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Middletown

Frederick County, Maryland


"A Brief History of Middletown Valley - 1849-1890"

by Harry M. Gross - 1932 (Presented by John D. Barrett)
(an Excerpt from page 6, speaking of Middletown)
The town quickly became a trading center.  Stores of all descriptions 
appeared; small manufacturing industries, taking advantage of cheap raw 
products, setup factories; religious groups built churches for their 
worship; schools were created to train the young.  Retired farmers, 
after turning over the land to a hard-working son, moved into the village 
and swelled the population.  The unending train of Conestoga wagons, 
passing along the main road, helped the trading of the community.  From 
its earliest history, the town has been quite successful.  


Main St, Middletown - 1872


Mr. John CASTLE, 
a very well-known citizen of Middletown, gave the following description 
of the town and the people who lived in it in 1865.  He has listed almost 
all the names of the residents and located where they lived –

- I will commence on the left side of the street, going east –

  Stephen HAGEN, a large cooper shop; Warren WILLIAMSON; Edward REMSBERG; 
Augustin ENGRAM; David SHEARER; Alfred BURGONIA; Jacob WISE; Mrs. Amanda 
HAUPT; David BOLLINGER; Ezra MINNICK; 

Dr. Wm. E. BOTELER; Mrs. CANNON; Joseph POWERS; Jacob NEIGH; Andra 
POFFINBERGER; Joseph GAVER; BISER; NEIMEYER; Dr. SPRINGER; BOILEAU; Samuel 
BOWLUS; Lawrence WRIGHT; Samuel GISSINGER; BECKWITH; M. E. Church.   

The next house belonged to MICHAEL, Lloyd HERRING lived in a part of it 
and conducted a harness shop of considerable size in the storeroom.  Mr. 
Christian REMSBERG kept the Post Office in the basement room with his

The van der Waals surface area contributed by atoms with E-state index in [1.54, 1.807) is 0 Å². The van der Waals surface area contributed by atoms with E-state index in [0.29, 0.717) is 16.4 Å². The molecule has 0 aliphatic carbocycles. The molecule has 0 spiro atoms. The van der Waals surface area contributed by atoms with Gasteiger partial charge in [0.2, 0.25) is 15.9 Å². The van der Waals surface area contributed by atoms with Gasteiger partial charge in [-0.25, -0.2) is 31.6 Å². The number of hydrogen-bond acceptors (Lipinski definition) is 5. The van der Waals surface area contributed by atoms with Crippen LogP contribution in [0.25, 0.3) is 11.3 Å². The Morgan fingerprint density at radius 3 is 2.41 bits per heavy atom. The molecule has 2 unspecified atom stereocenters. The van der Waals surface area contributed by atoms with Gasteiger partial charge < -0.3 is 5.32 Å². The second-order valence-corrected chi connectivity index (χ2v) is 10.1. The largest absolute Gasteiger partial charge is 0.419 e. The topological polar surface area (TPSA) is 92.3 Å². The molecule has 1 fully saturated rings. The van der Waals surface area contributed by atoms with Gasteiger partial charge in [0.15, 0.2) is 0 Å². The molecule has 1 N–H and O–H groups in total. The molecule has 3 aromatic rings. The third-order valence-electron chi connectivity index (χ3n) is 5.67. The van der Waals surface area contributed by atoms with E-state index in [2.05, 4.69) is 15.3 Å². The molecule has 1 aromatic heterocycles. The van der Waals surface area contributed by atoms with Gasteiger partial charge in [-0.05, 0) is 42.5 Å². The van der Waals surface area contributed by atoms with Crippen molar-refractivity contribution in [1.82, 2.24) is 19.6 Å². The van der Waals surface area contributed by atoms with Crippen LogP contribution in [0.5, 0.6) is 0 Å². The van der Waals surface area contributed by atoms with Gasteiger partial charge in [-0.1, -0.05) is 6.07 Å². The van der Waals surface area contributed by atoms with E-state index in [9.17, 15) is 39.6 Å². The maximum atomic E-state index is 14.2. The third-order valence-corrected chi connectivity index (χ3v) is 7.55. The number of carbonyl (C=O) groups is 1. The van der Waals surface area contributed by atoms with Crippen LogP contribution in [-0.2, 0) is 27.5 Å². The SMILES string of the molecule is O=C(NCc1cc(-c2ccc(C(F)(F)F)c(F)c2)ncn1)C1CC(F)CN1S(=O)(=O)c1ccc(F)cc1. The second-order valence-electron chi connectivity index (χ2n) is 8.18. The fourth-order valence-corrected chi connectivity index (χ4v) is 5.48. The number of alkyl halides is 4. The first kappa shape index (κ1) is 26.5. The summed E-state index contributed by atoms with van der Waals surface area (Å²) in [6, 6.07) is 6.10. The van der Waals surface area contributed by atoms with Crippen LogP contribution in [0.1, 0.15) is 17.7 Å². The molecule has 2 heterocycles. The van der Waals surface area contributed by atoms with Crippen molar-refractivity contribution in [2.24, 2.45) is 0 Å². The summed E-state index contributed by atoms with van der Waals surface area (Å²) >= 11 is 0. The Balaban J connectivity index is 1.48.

son William REMSBERG.  Harry BOYER had a tin shop in the next room.

The next building owned by George BEARD also housed The Register printed 
by George C. RHODERICK.  BRANDENBURG, Perry LEVY, Lutheran Church, Dr. 
BAER, Jacob ROUTZAHN, Robert THOMAS, Thomas WILLARD, Joseph LORENTZ, 
Lutheran Parsonage (Rev. STRUBLE), Odd Fellow Hall, Joshua CORRICK, 
Pollie LINCOM, Jacob ROUTZAHN, Washington HERBERT, Joseph BRANDENBURG, 
Nathan MILLER, Jacob T. C. MILLER, Tytus BARTGIS – that was the last 
house on the street.


- Commencing on the right-hand side, going east –

  George KESSELRING, Arthur McQUAIDE, William DANNER, Jacob RUDY, 
Lawson ALEXANDER, John ALEXANDER, John FINK, SCHLOSSER’s Tan yard, 
John BISER, Peter SCHLOSSER, Old Aunt Betsy APPLEMAN, John APPLEMAN’s 
Tannery, Hanson RUDY, Rev. Washington EVERS, Elizabeth BARRICK, 
CUNNINGHAM; where the MAIN residence stands Adam KELLER had conducted 
a large tannery; Edward HERRING Hotel run by Cap. YOUNG,  John HERRING; 
Lewis ROUTZAHN, Peter SHAFER Jr., Perry LEVY, Peter SHAFER Sr., John 
LORENTZ, John and Bob LINTHICAM, Assie BOWLUS, BRANDENBURG,

NORENSES, John DERR, Wesley WACHTEL, Reformed Cemetery, William 
LORENTZ, Joseph WISE, Mrs. Laney SMITH; and MILLERS, and that was 
the last house on that street in that year.


- On the street called Canaan –
  James CHAMBERLIN, Henry FEETE, Joshua RIDGELEY, John TRACEY, 
Mahlon CASTLE, VAN ANDAHS, COONTZ’.
 

- On the KELLER’s street, commencing on the east side and coming 
toward the square – 
  Rachel RUPLEY, Alan SPARROW, Thomas SPARROW, and George KEFAUVER.


- On the street running south (across) –
  Reformed Parsonage (Rev. RUPLEY) and Harrison FEETE. 


- On the west side of Keller Street lived the families –
  SNURR, SHEARER, BOWLUS, CRONE, WEAVER 
  – and further on south, the colored settlement.


- Where the Railway is (back of town) –
  Adam KELLER, School House, 
and the Old Methodist Church – named “The Martin Box”. [e]

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